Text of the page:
She offered him a smile, yet held tightly to the ugly but serviceable handbag, her palms sweating in spite of the chill in the air. Surely he’d forget about asking her to peek inside.

“Better take a look,” he said, tapping the bag with his finger.

Hailey stepped back and, in an effort to pull the vinyl bag from his reach, the darn purse slipped from her hands and dropped to the ground. In a frozen stupor, she watched the shiny new box of condoms slide onto the sidewalk, all the while praying a hole in the concrete would swallow her up. But she remained standing, her gaze locked on his.

A slow grin tugged on his lips. “Shoplifting?”

“Absolutely not.” Hailey stooped and shoved the box back in her purse. “I have a receipt. You can ask the cashier.”

“I’ll take your word for it.”

When she stood, he flashed her a sexy, Marlon Brando smile. She didn’t return it. “Like I said, I have everything I need.”

The moment the statement left her mouth, heat flooded her cheeks. She’d implied that she needed condoms. Darn that man for flustering her so.

“The name’s Nick Granger. I’m an off-duty detective.” He flashed her a badge of some kind, but she didn’t take the time to look at it closely, particularly since it had passed the police officer’s scrutiny.

Ever since her sixth birthday, Hailey had sworn off cops, particularly handsome detectives. As far as she was concerned, they were never around when you needed them.

Of course, this particular cop had been.

“Thanks for your help,” she said. “Now if you’ll excuse me, I have to go home and fix dinner.”

Nick bit back a laugh. He didn’t usually tease a crime victim, but the rosy-cheeked brunette who hid condoms in her purse had touched his funny bone, not to mention his libido.

The petite young woman had a pretty face, with long chestnut hair and eyes the color of a summer sky. But it was more than her looks that he found arousing. It was the way she lifted her chin and showed a stubborn sense of pride. The flash of spunk, as she pulled herself together. The shy, awkward way she wanted to hide the condoms from him.

He watched her limp away and climb into a ten-year-old Honda Accord. Some guy was going to get lucky tonight, and he couldn’t help wondering who it would be.

A husband? No, not a spouse. She was too flustered about the condoms, too shy about them for that. A secret lover then? The idea warmed Nick’s blood and made him grin. He wouldn’t mind being the lover in question.

Whoa. Back up. He hadn’t come to Minnesota to fantasize about an affair with a stranger. He had a mission.

He was looking for a woman who lived in Walden, a small farm town about twenty miles from here. The attendant at the gas station had been explaining how he could reach the county road that would take him there when he spotted the purse snatching in action.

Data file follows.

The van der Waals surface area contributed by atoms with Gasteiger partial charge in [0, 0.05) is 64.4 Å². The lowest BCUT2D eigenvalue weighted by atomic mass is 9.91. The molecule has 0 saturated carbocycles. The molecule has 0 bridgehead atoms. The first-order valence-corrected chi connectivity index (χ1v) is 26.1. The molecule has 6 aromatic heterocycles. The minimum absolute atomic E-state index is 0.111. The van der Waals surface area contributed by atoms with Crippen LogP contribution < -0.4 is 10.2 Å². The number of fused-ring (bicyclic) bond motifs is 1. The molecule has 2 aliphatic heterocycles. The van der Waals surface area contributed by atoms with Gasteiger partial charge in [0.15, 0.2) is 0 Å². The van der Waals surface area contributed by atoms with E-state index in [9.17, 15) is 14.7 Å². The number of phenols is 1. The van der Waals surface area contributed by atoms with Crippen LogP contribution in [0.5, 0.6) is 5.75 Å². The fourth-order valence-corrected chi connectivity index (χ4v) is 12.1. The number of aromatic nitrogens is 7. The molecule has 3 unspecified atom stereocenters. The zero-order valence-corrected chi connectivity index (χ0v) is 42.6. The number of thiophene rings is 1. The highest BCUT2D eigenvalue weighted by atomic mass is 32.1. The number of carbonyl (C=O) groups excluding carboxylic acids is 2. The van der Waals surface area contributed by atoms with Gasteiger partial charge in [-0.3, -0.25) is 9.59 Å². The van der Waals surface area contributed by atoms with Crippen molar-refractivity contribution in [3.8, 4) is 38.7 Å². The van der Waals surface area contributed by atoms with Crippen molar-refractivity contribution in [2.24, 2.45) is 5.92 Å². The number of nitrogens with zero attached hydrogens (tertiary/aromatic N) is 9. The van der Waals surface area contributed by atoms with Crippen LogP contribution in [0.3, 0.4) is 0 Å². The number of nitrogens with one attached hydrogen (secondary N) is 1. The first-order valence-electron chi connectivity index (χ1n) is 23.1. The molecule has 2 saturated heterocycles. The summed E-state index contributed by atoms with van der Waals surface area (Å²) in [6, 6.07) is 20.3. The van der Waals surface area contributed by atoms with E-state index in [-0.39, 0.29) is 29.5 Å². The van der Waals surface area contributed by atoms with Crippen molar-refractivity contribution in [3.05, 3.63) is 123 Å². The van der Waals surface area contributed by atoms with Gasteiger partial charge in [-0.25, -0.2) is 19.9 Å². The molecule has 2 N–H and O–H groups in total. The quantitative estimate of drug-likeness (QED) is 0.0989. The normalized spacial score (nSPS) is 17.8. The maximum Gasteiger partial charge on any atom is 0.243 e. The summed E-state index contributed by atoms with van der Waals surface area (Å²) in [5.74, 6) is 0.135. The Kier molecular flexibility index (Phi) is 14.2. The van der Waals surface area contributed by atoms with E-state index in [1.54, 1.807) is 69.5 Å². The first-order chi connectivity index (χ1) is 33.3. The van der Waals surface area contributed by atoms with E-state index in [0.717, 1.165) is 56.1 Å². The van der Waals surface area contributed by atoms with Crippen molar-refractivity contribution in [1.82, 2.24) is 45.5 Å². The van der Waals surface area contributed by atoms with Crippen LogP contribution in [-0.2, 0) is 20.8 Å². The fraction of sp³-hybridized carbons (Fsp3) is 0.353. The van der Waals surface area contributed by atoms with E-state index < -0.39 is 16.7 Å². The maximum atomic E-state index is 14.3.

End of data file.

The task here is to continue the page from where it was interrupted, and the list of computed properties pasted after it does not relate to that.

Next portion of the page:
A cold wind blew out of the north, hinting at the snow to come. Nick zipped his black leather jacket. Minnesota was a hell of a lot colder than southern California.

When he left home this morning, the weatherman had predicted a sunny day in the high eighties. And had his old friend and mentor not needed his services, Nick would have spent the afternoon on the sands of Pacific Beach.

But late last night, Harry Logan had called from his hospital bed to ask a favor, and Nick hadn’t given the request a second thought. He owed the retired detective—big time. If not for Harry’s involvement in Nick’s sorry life, he might be rotting in prison right now. Or dead.

Harry had given more than one angry delinquent reason to look beyond a crappy childhood. And Nick had found himself wanting to be a man of honor, a man like Harry. It was a goal Nick would never reach, though, because the old man had raised the bar too damn high.

Loyalty ran deep for the aging detective, and like each one of the other twelve or thirteen guys known as Harry’s Bad Boys, Nick would do anything for Harry. Nick owed the man far more than a trip to Minnesota on the cusp of winter. A hell of a lot more.

Harry had taken Nick to ballgames and invited him to backyard barbecues. He’d even paid Nick’s first semester registration at the local junior college, making him feel as much a part of the Logan family as Harry’s own sons.

“Hailey’s my daughter,” Harry had said. “And she’s living in a small Minnesota farm town. I want you to bring her to San Diego. To the hospital, where I can see her. Where I can talk to her. I let her down a long time ago, and I want to apologize, ask her forgiveness.”

Nick found it hard to believe Harry could have let anyone down. Ever. He was too much of a straight-arrow. Too dedicated to his family and the youth in the community. Youth at risk, as Nick had been.

Nick had plenty of questions, but he wasn’t about to force his old friend to say more than he wanted to.
“Find Hailey Conway,” Harry had asked Nick from his hospital bed.

It was as simple as that.

Nick looked at his watch. The sooner he found the woman, the better. He’d promised Harry not to return to San Diego without her.

It was a promise Nick intended to keep.